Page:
In Douglas Adam’s Hitchhikers Guide to the Galaxy, the answer to the ultimate question of life, the universe, and everything is 42. While Adam’s himself said the number was arbitrarily chosen for its lack of significance, the characters in the book often seek the ultimate question in hopes that once it is discovered, 42 will make sense as an ultimate answer. Perhaps, as the primary protagonist Arthur Dent suggests, the question is: “How many roads must a man walk down?” For me, the ultimate question (which should bring me enlightenment and direction and make sense of this life I now reside in) has turned out to be: “How many Christmas trees are in my lot?” Of course, the answer is 42.
Let me start at the beginning of this tale. After graduating with my MA and returning from a month traveling Europe, I began to apply for jobs across the country. For over two months I applied to positions ranging from National Events Coordinator to Funeral Planner to Writer. Until, on the tenth of December, I sent out my 97th application. Hoping to hit number 100 that evening, I jumped onto kijiji where I found a variety of labour intensive work that would be easy to apply for. Thus, my 100th application was to an online ad to be a Xmas Tree Salesperson. I didn’t even attach a resume. I simply replied to the ad saying my name, the fact I had some sales experience, and that I was strong enough to lift a tree. Satisfied with my 100 applications, I went to bed wondering if I had any will left to continue my job hunt.
I woke up at 9 am the next morning to a ringing telephone. I pulled myself groggily from my bed. The man of the other end of the line and my future employer asked me three questions: 1) Did you apply to sell Christmas Trees (to which I said “Yes”), 2) Do you have sales experience (to which I answered that I had solicited donations for a non-profit), and 3) How old are you. Upon answering successfully, he told me to meet him in a gas station parking lot down the street in an hour. I wasn’t sure if I was hired, if I was going to an interview, or if I was about to be mugged, but I put on my warmest wool sweater and a hoodie and headed to Irving.
I was met by a man in a red truck, who sounded remarkably like a serious version of comedian Adam Carolla. He explained that the trees sold anywhere from $20 to $35 depending on height and quality and that wreaths were $17. A customer pulled into the lot and he gestured to her saying, “There’s your first customer.” I looked over at her, looked back at him, and suddenly realized I had a job.
I approached her, trying to be friendly, and asked if she needed any help. She looked along the rows of Christmas trees, turned to me, and asked, “Do you sell any other kinds of trees?” Only later did I realize she was asking if we had spruce or pine as opposed to the balsam firs that filled the lot. But at the time, I just stared at her blankly, imagining a Christmas tree lot filled with cactuses and palm trees, and then politely responded, “I think this is the only kind of Christmas tree we have.” In the end she bought a tree for $25 and after I’d sold two more at the same price, my employer approached me once again.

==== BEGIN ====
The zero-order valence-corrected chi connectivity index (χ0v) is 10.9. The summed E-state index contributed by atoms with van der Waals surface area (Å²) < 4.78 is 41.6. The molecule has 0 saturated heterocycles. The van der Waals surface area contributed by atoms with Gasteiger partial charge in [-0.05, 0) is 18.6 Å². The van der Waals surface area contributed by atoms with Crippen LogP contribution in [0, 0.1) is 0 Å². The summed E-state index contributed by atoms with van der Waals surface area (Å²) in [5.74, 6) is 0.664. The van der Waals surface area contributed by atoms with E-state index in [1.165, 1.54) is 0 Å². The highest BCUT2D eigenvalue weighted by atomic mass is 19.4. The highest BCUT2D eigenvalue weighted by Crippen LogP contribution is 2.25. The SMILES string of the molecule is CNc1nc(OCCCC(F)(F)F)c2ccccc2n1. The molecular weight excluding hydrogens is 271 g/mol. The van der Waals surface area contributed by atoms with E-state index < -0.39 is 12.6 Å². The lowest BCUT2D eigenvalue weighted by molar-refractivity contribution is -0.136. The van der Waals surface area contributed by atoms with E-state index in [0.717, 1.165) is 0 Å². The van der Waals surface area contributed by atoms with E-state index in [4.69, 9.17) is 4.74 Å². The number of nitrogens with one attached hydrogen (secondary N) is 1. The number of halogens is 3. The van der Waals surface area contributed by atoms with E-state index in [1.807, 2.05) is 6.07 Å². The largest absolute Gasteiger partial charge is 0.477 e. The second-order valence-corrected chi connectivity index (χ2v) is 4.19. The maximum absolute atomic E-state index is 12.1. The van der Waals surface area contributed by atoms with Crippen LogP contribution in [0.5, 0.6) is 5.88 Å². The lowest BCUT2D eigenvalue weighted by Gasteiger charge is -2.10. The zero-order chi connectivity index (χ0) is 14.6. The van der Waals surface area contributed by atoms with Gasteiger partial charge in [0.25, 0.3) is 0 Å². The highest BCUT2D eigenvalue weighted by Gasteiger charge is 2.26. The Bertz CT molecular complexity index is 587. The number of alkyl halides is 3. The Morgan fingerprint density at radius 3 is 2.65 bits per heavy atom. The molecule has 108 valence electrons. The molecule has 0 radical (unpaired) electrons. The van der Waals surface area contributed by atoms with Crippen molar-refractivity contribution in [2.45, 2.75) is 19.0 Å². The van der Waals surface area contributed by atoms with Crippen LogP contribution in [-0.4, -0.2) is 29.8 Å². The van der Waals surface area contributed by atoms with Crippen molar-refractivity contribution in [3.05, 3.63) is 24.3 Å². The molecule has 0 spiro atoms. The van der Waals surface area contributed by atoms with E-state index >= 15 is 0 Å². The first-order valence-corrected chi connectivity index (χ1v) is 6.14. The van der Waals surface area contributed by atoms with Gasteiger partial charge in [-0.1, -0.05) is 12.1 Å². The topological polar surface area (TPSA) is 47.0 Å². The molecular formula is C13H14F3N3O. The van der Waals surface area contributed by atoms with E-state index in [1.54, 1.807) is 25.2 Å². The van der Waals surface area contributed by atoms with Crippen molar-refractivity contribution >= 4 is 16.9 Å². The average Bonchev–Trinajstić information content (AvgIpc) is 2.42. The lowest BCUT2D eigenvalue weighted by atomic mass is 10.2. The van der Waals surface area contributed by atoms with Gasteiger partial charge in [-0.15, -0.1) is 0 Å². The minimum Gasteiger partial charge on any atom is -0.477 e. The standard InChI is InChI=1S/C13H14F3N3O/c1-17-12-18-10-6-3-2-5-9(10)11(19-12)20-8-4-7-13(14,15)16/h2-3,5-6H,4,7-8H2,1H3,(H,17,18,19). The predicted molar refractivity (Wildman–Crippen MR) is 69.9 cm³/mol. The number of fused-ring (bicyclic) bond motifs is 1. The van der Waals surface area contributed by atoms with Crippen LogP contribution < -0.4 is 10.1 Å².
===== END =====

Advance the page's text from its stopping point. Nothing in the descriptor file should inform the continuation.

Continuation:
“You’re not just selling trees,” he explained. “You’re selling a franchise, and that franchise is a perfect Christmas. Some people want big fat trees and some people want little skinny trees. So the perfect tree is really subjective.”
“So I should be selling them for $30?” I asked.
“Well… yeah, if you can,” he responded. From then on I stopped offering the option to negotiate and when people asked the price of my trees I told them, “On average: $30.” For the most part it worked too. The problem was the hagglers. If someone offered $25 on any tree, it was hard for me to say no. I’m a people pleaser who hates confrontation, and nothing was worse than having to put up a fuss over $5.
Before too long (maybe a couple hours after I had started), my boss gestured for me to come over to his truck. He handed me $50 in change and the keys to his van. Just before he sped off, I asked, “Should I keep track of the number of trees I sell?”
“If you want,” he responded. And that was that. After replying to a kijiji posting the night before, I was the supervisor at my own tree lot. The job itself wasn’t bad. Then again, after spending a summer cutting fish and filling a box with their guts, a “bad job” was somewhat relative. All I really had to do was wait in the lot for customers, the majority of which knew exactly what they wanted. Once they’d made their selection, I’d take a handsaw and slice off the bottom to make a fresh cut allowing the tree to soak up more water. Then I’d load the tree into the back of their car or tie it to their roof. When they were gone, I’d grab another tree from the pile, heave it over my shoulder, and chuck it in the empty pot. After 7 hours, I’d sold nine trees, two wreaths, and two bundles of boughs.
While it felt akin to waiting at Home Depot until a truck pulled up to hire a labourer paid in cash, the job did manage to get me out of the house, talking to people, and exercising. So like anyone else who’s retired and looking for something to keep them busy, a no-brainer part time job may have been just what I needed. Sometimes the answers to life’s tough questions are complicated… and sometimes they’re just 42.